My Hidden Corfu

For many Corfu is just another Greek island. For those in the know, it is a ginger beer at Agoris café, a swim at Issos Beach, or the paradise you can reach with a rented boat in Ermones.


One of the predominant landmarks of Corfu is the bay of Garitsa. Some say Odysseus himself once landed here, although others question whether Corfu is one and the same with Homer’s Scheria: the island of the Phaeacians and Odysseus’ last stop before his final destination of Ithaca. At the end of Alexandras Avenue – one of the most beautiful thoroughfares in Greece – and just adjacent to an affluent neighborhood of fine homes and tennis clubs, lies the working class district of Corfu. It has its own industrial history that long predates the age of tourism. Here if you sit at Agoris’s yellowed café for a cup of coffee or glass of tsipouro, you will hear some fascinating stories.

Alternatively, you can enjoy a breath of fresh air (known locally as “frescamento”) and happen across a quote from poet Lorentzos Mavilis in the park next to his home: “All young Greeks should come to Corfu to find the noble seed and cultivate authentic Greek philology.”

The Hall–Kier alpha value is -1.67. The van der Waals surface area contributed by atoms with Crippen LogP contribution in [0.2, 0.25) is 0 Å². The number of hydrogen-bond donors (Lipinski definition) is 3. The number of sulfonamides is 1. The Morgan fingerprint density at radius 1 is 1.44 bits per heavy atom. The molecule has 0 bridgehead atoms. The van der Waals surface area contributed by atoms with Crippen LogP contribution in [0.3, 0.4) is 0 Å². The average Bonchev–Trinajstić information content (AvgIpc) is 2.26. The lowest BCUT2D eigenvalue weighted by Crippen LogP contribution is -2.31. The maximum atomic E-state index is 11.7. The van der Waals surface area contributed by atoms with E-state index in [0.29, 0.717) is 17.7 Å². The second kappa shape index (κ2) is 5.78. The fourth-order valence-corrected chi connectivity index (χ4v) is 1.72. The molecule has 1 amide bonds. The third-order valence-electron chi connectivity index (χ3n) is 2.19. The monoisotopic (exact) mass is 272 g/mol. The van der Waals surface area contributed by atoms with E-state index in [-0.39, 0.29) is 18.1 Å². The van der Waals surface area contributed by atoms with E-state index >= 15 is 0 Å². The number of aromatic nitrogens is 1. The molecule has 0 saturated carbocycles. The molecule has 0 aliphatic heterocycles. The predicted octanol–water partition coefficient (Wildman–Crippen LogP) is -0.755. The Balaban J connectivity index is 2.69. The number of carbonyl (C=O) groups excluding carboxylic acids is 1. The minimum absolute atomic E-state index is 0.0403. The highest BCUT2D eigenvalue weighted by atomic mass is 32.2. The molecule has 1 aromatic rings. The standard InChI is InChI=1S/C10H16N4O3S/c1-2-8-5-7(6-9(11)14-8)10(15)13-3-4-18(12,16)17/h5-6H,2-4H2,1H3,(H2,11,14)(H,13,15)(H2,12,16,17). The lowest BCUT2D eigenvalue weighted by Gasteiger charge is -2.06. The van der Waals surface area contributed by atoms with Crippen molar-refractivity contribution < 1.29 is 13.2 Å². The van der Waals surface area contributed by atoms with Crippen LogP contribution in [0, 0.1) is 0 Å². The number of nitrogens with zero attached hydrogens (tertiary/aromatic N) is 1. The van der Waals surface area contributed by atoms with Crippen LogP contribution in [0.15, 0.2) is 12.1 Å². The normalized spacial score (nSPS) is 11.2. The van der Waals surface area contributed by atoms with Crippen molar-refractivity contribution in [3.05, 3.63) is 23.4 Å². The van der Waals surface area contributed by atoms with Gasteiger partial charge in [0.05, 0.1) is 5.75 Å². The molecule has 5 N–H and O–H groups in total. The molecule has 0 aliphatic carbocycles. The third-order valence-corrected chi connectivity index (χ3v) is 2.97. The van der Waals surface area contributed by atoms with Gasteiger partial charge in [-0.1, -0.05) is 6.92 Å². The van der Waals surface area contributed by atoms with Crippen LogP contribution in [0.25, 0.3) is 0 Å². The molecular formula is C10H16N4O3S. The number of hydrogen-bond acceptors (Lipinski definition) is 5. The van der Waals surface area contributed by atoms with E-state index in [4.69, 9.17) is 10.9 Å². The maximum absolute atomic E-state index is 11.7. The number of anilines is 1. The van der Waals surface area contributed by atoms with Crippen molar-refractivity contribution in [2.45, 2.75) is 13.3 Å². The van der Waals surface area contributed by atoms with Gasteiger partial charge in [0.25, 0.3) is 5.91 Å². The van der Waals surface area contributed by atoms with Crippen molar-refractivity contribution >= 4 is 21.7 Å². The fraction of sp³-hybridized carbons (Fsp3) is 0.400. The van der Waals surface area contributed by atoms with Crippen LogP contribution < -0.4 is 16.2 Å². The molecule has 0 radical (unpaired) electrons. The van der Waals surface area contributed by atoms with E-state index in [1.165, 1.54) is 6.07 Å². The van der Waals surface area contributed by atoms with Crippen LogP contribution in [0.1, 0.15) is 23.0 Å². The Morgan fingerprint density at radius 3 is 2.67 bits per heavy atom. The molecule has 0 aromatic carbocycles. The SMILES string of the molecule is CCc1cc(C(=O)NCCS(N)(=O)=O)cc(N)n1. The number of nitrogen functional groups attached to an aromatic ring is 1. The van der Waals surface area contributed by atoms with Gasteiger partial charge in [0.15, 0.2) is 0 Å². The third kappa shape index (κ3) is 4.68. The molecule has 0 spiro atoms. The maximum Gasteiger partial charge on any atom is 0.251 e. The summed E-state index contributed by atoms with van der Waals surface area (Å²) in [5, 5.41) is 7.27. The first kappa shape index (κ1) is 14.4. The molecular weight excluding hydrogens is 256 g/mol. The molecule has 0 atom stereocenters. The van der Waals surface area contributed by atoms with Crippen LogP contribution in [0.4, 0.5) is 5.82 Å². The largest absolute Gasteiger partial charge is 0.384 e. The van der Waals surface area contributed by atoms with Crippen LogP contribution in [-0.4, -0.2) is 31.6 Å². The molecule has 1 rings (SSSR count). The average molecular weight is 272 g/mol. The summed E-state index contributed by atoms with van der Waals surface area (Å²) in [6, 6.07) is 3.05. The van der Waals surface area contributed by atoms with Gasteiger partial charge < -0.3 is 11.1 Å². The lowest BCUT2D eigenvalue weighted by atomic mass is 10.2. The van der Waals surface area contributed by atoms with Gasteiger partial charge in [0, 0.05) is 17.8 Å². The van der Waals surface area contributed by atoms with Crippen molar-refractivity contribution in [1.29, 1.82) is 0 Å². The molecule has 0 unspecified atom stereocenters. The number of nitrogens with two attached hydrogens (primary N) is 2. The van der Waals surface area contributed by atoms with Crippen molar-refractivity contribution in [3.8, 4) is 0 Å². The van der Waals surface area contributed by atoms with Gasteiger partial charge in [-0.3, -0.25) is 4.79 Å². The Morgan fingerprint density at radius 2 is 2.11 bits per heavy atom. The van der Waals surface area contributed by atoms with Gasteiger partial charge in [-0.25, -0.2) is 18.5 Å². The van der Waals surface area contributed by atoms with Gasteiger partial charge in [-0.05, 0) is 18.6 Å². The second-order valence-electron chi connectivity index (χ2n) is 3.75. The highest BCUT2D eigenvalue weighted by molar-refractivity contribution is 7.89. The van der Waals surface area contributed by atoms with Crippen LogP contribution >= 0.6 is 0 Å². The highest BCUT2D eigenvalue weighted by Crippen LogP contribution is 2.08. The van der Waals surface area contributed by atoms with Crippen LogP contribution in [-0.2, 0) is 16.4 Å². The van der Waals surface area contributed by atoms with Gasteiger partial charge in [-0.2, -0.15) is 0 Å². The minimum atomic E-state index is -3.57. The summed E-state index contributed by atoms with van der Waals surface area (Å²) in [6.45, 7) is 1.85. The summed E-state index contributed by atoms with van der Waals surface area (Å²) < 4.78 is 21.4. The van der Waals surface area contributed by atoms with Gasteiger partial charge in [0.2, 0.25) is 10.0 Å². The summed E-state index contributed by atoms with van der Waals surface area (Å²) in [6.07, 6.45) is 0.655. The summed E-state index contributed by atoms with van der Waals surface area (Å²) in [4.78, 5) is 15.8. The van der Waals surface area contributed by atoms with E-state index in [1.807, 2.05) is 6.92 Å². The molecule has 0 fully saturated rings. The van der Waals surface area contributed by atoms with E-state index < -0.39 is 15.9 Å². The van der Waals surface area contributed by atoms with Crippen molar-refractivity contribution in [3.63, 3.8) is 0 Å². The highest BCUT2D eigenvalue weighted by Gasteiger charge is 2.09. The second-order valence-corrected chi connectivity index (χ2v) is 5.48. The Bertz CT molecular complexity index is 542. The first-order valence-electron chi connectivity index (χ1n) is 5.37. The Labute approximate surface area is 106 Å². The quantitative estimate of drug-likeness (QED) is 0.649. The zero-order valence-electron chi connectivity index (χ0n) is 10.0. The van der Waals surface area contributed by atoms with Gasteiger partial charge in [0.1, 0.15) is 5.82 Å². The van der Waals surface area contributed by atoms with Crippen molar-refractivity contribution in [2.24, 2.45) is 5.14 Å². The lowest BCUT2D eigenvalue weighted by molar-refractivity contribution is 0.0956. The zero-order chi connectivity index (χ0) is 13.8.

Away from the noisy tourist establishments, Campiello or the Old Town of Corfu (located near the Regional Administration building) is a joy to behold. Stroll through the winding cobbled alleyways or ‘kantounia’, where freshly laundered sheets hang between the buildings and breathe in scents of honeysuckle and jasmine. In the heart of the square in front of the church of Panagia Kremasti, dedicated to the Virgin Mary, have a rest by the old Venetian well built in 1669 and decorated with fine carvings.

On the western coast of the island, the village of Angelokastro features a Byzantine castle built in the 13th century by the Despot of Epirus, Michael Doukas. Thanks to its uninterrupted view west over the Ionian, it is also a great spot to take in beautiful sunsets.

To the north, Karousades is a quaint village that was named after the refugees who arrived there from the town of Karousa (modern Gerze, near Trabzon in Turkey). Another stately village is Aghios Markos, which once nearly disappeared in a rock slide.

 

A swim at one of Corfu’s more unique beaches and coves will make a lasting impression. Look for the sand dunes and the vast seaside cedar forest at Issos beach, just past Chalikounas and next to Lake Korission. Alternatively Myrtiotissa beach is a mesmerizing reward for those willing to make the hike.

Meanwhile at Sidari peculiar sandstone formations create an otherworldly vista. Here the wind and the sea have sculpted the Canal D’ Amour: a narrow inlet with incredible colors. According to legend, anyone who sets off to swim from one end of the channel and is brave enough to continue will meet the love of their life at the other end.

GETTING THERE

Daily flights from Athens International Airport and from Thessaloniki; by boat from Igoumenitsa (starting at €22 round-trip per person).



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